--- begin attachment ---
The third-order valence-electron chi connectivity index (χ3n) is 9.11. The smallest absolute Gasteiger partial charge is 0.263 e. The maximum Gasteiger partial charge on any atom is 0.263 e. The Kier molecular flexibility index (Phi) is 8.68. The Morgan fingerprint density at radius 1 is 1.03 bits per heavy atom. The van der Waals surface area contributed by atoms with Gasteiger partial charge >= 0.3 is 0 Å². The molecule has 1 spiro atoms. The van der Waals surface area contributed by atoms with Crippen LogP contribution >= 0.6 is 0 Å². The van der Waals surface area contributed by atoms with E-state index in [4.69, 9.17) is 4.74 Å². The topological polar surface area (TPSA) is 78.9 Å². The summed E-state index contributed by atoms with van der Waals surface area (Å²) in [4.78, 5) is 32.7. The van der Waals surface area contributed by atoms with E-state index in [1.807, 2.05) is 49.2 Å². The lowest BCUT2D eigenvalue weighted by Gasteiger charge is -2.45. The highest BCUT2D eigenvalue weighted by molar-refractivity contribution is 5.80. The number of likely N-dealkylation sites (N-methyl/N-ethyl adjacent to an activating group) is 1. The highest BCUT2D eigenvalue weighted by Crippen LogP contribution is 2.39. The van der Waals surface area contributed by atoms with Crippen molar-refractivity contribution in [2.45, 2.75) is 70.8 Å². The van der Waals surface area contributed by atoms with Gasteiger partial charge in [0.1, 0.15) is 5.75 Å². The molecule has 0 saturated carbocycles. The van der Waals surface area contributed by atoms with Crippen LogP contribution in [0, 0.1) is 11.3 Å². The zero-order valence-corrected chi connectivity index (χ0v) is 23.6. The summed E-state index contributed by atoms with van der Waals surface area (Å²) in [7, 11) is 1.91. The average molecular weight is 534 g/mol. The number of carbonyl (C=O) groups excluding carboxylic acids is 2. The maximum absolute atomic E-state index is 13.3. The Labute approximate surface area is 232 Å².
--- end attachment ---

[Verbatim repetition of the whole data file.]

The third-order valence-electron chi connectivity index (χ3n) is 9.11. The smallest absolute Gasteiger partial charge is 0.263 e. The maximum Gasteiger partial charge on any atom is 0.263 e. The Kier molecular flexibility index (Phi) is 8.68. The Morgan fingerprint density at radius 1 is 1.03 bits per heavy atom. The van der Waals surface area contributed by atoms with Gasteiger partial charge >= 0.3 is 0 Å². The molecule has 1 spiro atoms. The van der Waals surface area contributed by atoms with Crippen LogP contribution >= 0.6 is 0 Å². The van der Waals surface area contributed by atoms with E-state index in [4.69, 9.17) is 4.74 Å². The topological polar surface area (TPSA) is 78.9 Å². The summed E-state index contributed by atoms with van der Waals surface area (Å²) in [4.78, 5) is 32.7. The van der Waals surface area contributed by atoms with E-state index in [1.807, 2.05) is 49.2 Å². The lowest BCUT2D eigenvalue weighted by Gasteiger charge is -2.45. The highest BCUT2D eigenvalue weighted by molar-refractivity contribution is 5.80. The number of likely N-dealkylation sites (N-methyl/N-ethyl adjacent to an activating group) is 1. The highest BCUT2D eigenvalue weighted by Crippen LogP contribution is 2.39. The van der Waals surface area contributed by atoms with Crippen molar-refractivity contribution in [2.45, 2.75) is 70.8 Å². The van der Waals surface area contributed by atoms with Gasteiger partial charge in [0.1, 0.15) is 5.75 Å². The molecule has 0 saturated carbocycles. The van der Waals surface area contributed by atoms with Crippen LogP contribution in [0, 0.1) is 11.3 Å². The zero-order valence-corrected chi connectivity index (χ0v) is 23.6. The summed E-state index contributed by atoms with van der Waals surface area (Å²) in [7, 11) is 1.91. The average molecular weight is 534 g/mol. The number of carbonyl (C=O) groups excluding carboxylic acids is 2. The maximum absolute atomic E-state index is 13.3. The Labute approximate surface area is 232 Å².